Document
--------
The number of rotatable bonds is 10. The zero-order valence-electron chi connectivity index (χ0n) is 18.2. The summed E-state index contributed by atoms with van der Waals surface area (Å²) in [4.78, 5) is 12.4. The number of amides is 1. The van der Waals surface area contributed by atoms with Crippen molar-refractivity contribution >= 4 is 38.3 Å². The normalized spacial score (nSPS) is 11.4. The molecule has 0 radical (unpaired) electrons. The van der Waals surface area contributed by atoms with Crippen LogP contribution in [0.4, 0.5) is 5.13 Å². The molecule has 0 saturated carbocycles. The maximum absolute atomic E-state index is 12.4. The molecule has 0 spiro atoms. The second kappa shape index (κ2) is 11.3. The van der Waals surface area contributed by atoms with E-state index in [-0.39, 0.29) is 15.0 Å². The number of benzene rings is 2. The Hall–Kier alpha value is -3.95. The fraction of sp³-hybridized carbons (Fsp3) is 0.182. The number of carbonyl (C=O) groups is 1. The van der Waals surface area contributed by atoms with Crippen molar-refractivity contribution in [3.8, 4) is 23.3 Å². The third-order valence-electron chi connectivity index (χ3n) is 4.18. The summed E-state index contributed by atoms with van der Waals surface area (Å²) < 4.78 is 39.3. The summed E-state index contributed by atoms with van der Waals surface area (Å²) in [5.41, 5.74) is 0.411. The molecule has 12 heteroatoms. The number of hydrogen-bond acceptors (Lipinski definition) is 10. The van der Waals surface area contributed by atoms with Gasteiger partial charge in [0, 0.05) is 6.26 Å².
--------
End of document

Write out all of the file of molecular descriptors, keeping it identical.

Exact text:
The number of rotatable bonds is 10. The zero-order valence-electron chi connectivity index (χ0n) is 18.2. The summed E-state index contributed by atoms with van der Waals surface area (Å²) in [4.78, 5) is 12.4. The number of amides is 1. The van der Waals surface area contributed by atoms with Crippen molar-refractivity contribution >= 4 is 38.3 Å². The normalized spacial score (nSPS) is 11.4. The molecule has 0 radical (unpaired) electrons. The van der Waals surface area contributed by atoms with Crippen LogP contribution in [0.4, 0.5) is 5.13 Å². The molecule has 0 saturated carbocycles. The maximum absolute atomic E-state index is 12.4. The molecule has 0 spiro atoms. The second kappa shape index (κ2) is 11.3. The van der Waals surface area contributed by atoms with E-state index in [-0.39, 0.29) is 15.0 Å². The number of benzene rings is 2. The Hall–Kier alpha value is -3.95. The fraction of sp³-hybridized carbons (Fsp3) is 0.182. The number of carbonyl (C=O) groups is 1. The van der Waals surface area contributed by atoms with Crippen molar-refractivity contribution in [3.8, 4) is 23.3 Å². The third-order valence-electron chi connectivity index (χ3n) is 4.18. The summed E-state index contributed by atoms with van der Waals surface area (Å²) < 4.78 is 39.3. The summed E-state index contributed by atoms with van der Waals surface area (Å²) in [5.41, 5.74) is 0.411. The molecule has 12 heteroatoms. The number of hydrogen-bond acceptors (Lipinski definition) is 10. The van der Waals surface area contributed by atoms with Gasteiger partial charge in [0, 0.05) is 6.26 Å².